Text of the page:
LIHUE — Anna Myers was in the bathroom of a hotel restaurant in Kathmandu when the room began to tremble. The toilet water sloshed around, spilling onto the floor where she braced her feet. On the other side of the wall, the dining room erupted in screams.
“Get out! Get out! Get out!” the 71-year-old Princeville resident heard as she dashed out the bathroom and onto the street.
The day before a magnitude 7.8 earthquake devastated a large sweep of northwestern Nepal, killing more than 8,000 people and injuring 18,000 more, Myers landed at Tribhuvan International Airport to see the majestic Himalayas.
The snow-cloaked mountain range boasting the world’s highest peaks had long held a top spot on the semi-retired yoga teacher’s destination bucket list. But tourism was only part of her planned adventure. Myers had secured an opportunity to teach English for a week or two at a government school when the sightseeing portion of her trip was complete.
Little did she know she how severely her itinerary would change.
When the initial tremor subsided, most of the guests at the hotel where Myers was staying fled back to their homecountries. She didn’t.
“I felt and feel the need to help in any way that I can,” Myers wrote in an email.
And so the tourists with guidebooks and cameras rushed out as the first responders and survivors in need of shelter trickled in. Myers said the hotel was largely undisturbed by the quake, though she could not say the same for many guests. Some took to sleeping outside in the hotel courtyard, weary of a powerful aftershock.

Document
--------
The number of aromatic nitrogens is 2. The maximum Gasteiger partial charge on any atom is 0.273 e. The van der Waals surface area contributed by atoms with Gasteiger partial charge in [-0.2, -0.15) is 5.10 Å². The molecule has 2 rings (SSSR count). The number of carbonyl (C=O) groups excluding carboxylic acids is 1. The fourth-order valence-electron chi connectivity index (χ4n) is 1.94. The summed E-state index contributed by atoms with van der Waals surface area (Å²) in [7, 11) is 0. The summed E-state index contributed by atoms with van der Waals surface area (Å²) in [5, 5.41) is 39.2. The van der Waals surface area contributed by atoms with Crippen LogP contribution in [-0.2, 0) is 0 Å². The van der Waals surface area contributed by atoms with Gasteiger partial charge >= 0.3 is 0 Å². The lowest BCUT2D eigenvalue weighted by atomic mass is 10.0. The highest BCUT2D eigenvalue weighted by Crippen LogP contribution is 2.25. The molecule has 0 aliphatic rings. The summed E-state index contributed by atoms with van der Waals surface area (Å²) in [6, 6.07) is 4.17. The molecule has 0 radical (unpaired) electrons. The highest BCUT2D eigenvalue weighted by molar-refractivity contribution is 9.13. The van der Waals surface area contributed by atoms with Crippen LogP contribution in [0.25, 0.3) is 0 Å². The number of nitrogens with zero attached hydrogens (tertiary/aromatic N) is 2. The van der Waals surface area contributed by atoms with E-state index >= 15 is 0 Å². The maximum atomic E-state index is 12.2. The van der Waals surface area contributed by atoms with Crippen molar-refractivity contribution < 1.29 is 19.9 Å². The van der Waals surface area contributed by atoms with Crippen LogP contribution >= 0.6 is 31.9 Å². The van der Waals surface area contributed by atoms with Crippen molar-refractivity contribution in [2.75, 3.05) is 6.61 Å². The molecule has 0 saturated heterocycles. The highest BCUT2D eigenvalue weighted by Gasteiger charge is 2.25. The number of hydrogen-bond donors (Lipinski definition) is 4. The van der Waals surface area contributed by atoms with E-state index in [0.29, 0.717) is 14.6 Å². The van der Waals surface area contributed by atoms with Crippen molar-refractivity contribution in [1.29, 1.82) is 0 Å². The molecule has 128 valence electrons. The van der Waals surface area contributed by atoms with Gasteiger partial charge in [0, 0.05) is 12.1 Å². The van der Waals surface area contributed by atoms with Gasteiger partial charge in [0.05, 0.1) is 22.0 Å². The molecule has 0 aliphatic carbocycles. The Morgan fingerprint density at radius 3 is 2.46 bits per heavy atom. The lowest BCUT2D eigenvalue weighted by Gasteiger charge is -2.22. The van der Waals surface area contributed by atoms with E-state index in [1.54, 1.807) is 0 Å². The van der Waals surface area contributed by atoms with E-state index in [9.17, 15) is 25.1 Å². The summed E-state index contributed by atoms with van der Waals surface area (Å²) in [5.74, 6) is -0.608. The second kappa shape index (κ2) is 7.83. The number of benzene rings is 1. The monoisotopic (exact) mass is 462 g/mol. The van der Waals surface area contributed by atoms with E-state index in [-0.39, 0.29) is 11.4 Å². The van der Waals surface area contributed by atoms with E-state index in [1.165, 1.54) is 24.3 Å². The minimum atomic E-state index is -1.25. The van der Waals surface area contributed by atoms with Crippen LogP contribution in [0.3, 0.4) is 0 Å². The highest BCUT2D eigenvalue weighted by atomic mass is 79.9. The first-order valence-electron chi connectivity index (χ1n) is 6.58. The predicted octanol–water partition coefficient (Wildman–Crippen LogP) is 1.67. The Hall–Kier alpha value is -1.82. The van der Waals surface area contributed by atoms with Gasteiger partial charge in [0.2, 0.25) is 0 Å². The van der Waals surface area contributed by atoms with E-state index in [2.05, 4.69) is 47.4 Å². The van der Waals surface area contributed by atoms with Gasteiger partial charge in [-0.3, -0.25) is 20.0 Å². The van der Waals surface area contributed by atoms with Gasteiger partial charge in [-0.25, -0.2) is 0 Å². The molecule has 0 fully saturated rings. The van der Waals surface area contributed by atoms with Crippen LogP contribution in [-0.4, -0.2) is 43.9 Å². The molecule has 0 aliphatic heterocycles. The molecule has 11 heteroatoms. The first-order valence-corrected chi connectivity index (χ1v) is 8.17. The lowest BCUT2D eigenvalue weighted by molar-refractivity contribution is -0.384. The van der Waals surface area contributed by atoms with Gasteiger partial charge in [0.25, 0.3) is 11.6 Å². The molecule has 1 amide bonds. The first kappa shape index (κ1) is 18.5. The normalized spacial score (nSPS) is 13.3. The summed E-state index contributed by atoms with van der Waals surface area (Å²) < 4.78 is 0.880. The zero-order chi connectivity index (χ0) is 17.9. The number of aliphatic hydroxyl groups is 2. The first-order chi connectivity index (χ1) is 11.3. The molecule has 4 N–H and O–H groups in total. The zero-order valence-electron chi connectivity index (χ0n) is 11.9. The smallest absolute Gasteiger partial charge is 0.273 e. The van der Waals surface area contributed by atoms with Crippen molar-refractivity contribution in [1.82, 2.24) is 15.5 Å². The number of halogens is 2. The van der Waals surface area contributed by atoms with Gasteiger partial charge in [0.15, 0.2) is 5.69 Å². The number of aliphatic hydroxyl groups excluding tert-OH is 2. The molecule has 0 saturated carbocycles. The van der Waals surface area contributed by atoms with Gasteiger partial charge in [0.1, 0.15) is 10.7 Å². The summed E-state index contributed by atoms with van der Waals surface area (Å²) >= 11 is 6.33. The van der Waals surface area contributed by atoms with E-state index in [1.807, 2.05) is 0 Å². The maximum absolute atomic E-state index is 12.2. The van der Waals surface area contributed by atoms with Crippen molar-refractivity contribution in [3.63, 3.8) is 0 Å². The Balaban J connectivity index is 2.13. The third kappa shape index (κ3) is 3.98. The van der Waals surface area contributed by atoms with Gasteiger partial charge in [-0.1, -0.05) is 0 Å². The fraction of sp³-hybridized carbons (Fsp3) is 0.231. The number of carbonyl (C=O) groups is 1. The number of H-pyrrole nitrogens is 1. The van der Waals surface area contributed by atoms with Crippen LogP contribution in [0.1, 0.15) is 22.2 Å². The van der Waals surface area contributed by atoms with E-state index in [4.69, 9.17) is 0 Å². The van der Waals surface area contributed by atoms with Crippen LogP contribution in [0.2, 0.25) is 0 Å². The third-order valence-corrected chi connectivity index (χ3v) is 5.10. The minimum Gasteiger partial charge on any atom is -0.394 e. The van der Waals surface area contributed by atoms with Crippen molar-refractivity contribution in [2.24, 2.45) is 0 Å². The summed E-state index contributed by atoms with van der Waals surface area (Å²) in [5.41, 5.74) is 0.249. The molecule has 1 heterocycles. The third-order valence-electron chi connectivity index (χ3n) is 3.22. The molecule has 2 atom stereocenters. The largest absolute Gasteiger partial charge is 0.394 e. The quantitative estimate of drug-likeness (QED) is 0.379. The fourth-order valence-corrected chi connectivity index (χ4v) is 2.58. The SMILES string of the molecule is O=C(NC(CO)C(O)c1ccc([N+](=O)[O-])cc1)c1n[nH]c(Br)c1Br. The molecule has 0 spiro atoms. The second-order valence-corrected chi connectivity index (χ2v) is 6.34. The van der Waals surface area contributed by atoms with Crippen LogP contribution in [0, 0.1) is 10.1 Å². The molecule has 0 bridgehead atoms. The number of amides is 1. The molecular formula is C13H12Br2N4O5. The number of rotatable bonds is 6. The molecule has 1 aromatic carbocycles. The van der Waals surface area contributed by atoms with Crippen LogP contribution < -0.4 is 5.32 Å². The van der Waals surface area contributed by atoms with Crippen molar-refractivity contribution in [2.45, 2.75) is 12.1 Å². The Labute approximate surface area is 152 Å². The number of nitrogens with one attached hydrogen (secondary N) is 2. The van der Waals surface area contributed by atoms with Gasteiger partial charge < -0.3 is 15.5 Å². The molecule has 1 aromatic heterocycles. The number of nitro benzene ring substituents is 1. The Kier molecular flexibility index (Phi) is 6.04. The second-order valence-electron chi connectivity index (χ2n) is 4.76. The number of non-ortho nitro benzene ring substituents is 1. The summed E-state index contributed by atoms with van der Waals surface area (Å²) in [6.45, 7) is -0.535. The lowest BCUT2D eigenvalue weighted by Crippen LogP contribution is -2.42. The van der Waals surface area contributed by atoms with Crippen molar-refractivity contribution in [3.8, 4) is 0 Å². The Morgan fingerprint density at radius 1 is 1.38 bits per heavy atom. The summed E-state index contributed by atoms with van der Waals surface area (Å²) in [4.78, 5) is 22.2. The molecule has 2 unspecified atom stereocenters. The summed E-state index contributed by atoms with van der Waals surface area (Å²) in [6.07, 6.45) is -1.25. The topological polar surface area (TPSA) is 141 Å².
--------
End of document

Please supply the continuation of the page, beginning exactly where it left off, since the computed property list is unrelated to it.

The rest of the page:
Among the incomers to the hotel was a German mountain climber who spent a night there after having survived the earthquake at the Mt. Everest base camp. He was traumatized from being buried in the rubble. But he was grateful for surviving with only cuts and bruises. Three of his comrades at the camp did not make it out alive.
Stories like these contributed to Myers’ decision to stay in Nepal.
“Everyone says that if they are safe that is what is important, they can eventually rebuild a house,” Myers said in an email. “These are resilient people although most of them have never experienced anything like this.
“The monsoon season starts next month that is why we need to find shelter for people right away.”
And so Myers has joined the ranks of those providing survivors with on-the-ground relief. So far, she has helped three small villages with offerings of all the food, blankets, tarps and Styrofoam sleeping pads she could stuff inside a taxi.
“I am deeply grateful for being here and having the ability to help in this small way,” she said, typing on a hotel computer available to guests willing to wait in line.
Before she returns to Kauai, Myers said she will try to reserve a few days for herself to fulfill her wish of seeing the Himalayas. Otherwise, she will spend her time helping the Nepalese in need, one taxi ride at a time.
Brittany Lyte, environmental reporter, can be reached at 245-0441.